Site-Reading Writing Quarterly
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Solar Trajectories
Pin-hole images by Maryjane Orley & Martin Purvis.

A series of pin-hole photographs created over 6 and 12 month periods (solstice to solstice) in 2017 and 2018.  Made in empty beer cans placed around the site of old Northbrook Nursery in the north of Guernsey, the images trace the movement of the sun across the skyline.

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Maryjane Orley is an interdisciplinary artist whose work involves drawing, print-making, conceptual sculpture, and installation. Over the last eight years, she has been exploring ways of defining and realising notions of emptiness and erosion and their potential for regeneration.

Site-Reading Writing Quarterly celebrates reading and writing as situated practices, releasing a special pair of seasonal reviews four times a year. 

Each solstice and equinox I invite writers to swap recently completed written works and to provide a situated ‘review’ of each other’s work. This involves raising a shared issue/concern, connecting out to another work/text/set of ideas, and/or producing a creative response to an aspect of the writing which might be fictional, prose, visual, sonic, filmic … These acts of exchange open up ways of ‘reading writing’ differently, generating multiple modes of engagement with words, and exploring the practice of ‘reviewing’ from a situated perspective, one that critiques and experiments with the genre of the ‘critical review essay’, creating something far more entangled.

For this September 2021 issue, MYCKET read Slow Spatial Reader edited by Carolyn F. Strauss(Amsterdam: Valiz, 2021) while Carolyn F. Strauss reads When Walls Speak, edited by MYCKET, issue 13 of Girls Like Us (2021). 

For their reading, MYCKET decided to adopt the slow practices described in Slow Spatial Reader and ‘to live with the text:’

cherishing its materiality and bringing it home to our current locations … the temporary heartlands where we are doing the reading … making notes on the pages and drawings that were born out of the words we read, collecting items ‘trash/treasures’ from the heartlands where we read, archiving them between the pages and assembling them as models and amulets.

These amulets, or ornaments worn to provide protection, resonate in a beautiful and political way with the questions of care and danger opened up in Carolyn’s review. Of When Walls Speak, she writes:

For their takeover of the magazine Girls Like Us, the art and architecture collective MYCKET dedicate their issue – When Walls Speak – to the queer feminist club scene. The magazine explores the architecture of the nightclub through enactments of historical queer and feminist spaces, both documenting and mythologizing an archive of pleasure, potential, resistance, and resilience – an archive that MYCKET’s three protagonists, Thérèse, Mariana and Katarina, celebrate as being ‘found not in the library, but in our bodies and in the crowd.’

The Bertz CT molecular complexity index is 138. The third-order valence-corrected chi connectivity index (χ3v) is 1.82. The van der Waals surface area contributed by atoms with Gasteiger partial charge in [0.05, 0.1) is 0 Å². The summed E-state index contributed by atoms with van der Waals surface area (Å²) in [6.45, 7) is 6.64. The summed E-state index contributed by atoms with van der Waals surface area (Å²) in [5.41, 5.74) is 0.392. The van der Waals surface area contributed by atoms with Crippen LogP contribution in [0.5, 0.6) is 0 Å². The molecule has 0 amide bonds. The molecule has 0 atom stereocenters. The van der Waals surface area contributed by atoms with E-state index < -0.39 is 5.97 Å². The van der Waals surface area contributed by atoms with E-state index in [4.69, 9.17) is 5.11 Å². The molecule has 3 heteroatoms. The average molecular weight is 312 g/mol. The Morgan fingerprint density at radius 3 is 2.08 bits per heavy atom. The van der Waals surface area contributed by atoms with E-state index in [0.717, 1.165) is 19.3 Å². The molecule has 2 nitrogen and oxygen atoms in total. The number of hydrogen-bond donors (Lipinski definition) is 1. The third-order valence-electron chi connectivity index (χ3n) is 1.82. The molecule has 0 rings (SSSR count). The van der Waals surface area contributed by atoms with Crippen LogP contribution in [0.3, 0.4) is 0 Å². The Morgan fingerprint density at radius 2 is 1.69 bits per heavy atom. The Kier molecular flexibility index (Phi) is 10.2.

Carolyn’s reviewing reveries of her time spent clubbing in New York were interrupted by UNMUTE – a demonstration that took place in Amsterdam, on the 20th anniversary of 9/11, calling for clubs to re-open. Not only did this remind Carolyn of her days in New York, via tragedy rather than joy, but it also opened up her situated reading to consider the complex engagements with conceptions and practices of freedom that have emerged in this latest phase of the COVID-19 pandemic. This in turn reminding me of some phrases from Maggie Nelson’s On Freedom (2021) – with reference to writings by Ammon Bundy and Jelani Cobb – that I am currently reading:

“Your freedom is killing me!” read the signs of protesters in the middle of a pandemic; “Your health is not as important than my liberty!” maskless others shout back.

With this in mind, I draw your attention to this September’s Site-Writing, where Honor Vincent’stender Homekeeping (2020) takes us back to the homely freedoms and uncanny comforts offered by the first COVID-19 lockdown in the UK. Honor’s gentle recording of how bodies of humans, plants and architectures blurred at this time, sits at odds with the toxic binaries of vaxxing/anti-vaxxing now raging, and can be read as a reminder of important it has become to keep alive the practices of care and love advocated by the contributors to both Slow Spatial Reader and When Walls Speak.

The September 2021 issue of Critical Spatial Practice shares three new projects: Sean Cham’s Washing White is a performative critique showing how conservation practices can rework histories of colonialism; ASSET ARREST is a project and podcast series, by artist Laura Yuile, which, by posing as a potential buyer/renter, enters the exclusive spaces of financialized housing to examine their negative impact on communities; and in Sonic Acts of Noticing – an interactive audio-textual environment – Julia Udall, Jonathan Orlek, and Alex De Little explore the potential of audio for critical spatial practice – ‘how listening can be a tool, or a strategy that makes things happen or leads to (political) action.’

If have a written work that you’ve recently completed and someone you’d like to read it, or would like to write a response to a new book, or contribute a project to either Critical Spatial Practice or Site-Writing: please let me know: – j.rendell@ucl.ac.uk


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